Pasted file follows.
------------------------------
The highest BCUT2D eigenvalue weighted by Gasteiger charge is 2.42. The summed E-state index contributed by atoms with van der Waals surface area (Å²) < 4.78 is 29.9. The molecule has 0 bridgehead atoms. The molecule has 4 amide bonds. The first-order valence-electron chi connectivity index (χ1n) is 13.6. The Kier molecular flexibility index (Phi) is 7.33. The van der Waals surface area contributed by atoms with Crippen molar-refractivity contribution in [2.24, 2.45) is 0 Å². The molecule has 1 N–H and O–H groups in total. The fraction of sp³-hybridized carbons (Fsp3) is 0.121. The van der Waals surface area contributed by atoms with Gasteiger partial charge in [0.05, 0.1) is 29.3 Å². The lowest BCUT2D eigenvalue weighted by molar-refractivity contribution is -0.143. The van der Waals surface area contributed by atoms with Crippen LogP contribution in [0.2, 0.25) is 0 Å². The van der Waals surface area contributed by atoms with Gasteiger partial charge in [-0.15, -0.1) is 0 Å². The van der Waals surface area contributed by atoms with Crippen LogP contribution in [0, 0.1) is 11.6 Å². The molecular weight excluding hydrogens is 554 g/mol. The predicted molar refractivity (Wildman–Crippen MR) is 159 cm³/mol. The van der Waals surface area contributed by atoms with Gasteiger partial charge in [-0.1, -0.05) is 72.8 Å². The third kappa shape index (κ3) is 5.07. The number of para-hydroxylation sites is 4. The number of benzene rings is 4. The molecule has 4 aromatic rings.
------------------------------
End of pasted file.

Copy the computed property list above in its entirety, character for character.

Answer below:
The highest BCUT2D eigenvalue weighted by Gasteiger charge is 2.42. The summed E-state index contributed by atoms with van der Waals surface area (Å²) < 4.78 is 29.9. The molecule has 0 bridgehead atoms. The molecule has 4 amide bonds. The first-order valence-electron chi connectivity index (χ1n) is 13.6. The Kier molecular flexibility index (Phi) is 7.33. The van der Waals surface area contributed by atoms with Crippen molar-refractivity contribution in [2.24, 2.45) is 0 Å². The molecule has 1 N–H and O–H groups in total. The fraction of sp³-hybridized carbons (Fsp3) is 0.121. The van der Waals surface area contributed by atoms with Gasteiger partial charge in [0.05, 0.1) is 29.3 Å². The lowest BCUT2D eigenvalue weighted by molar-refractivity contribution is -0.143. The van der Waals surface area contributed by atoms with Crippen LogP contribution in [0.2, 0.25) is 0 Å². The van der Waals surface area contributed by atoms with Gasteiger partial charge in [-0.15, -0.1) is 0 Å². The van der Waals surface area contributed by atoms with Crippen LogP contribution in [0, 0.1) is 11.6 Å². The molecular weight excluding hydrogens is 554 g/mol. The predicted molar refractivity (Wildman–Crippen MR) is 159 cm³/mol. The van der Waals surface area contributed by atoms with Gasteiger partial charge in [-0.1, -0.05) is 72.8 Å². The third kappa shape index (κ3) is 5.07. The number of para-hydroxylation sites is 4. The number of benzene rings is 4. The molecule has 4 aromatic rings.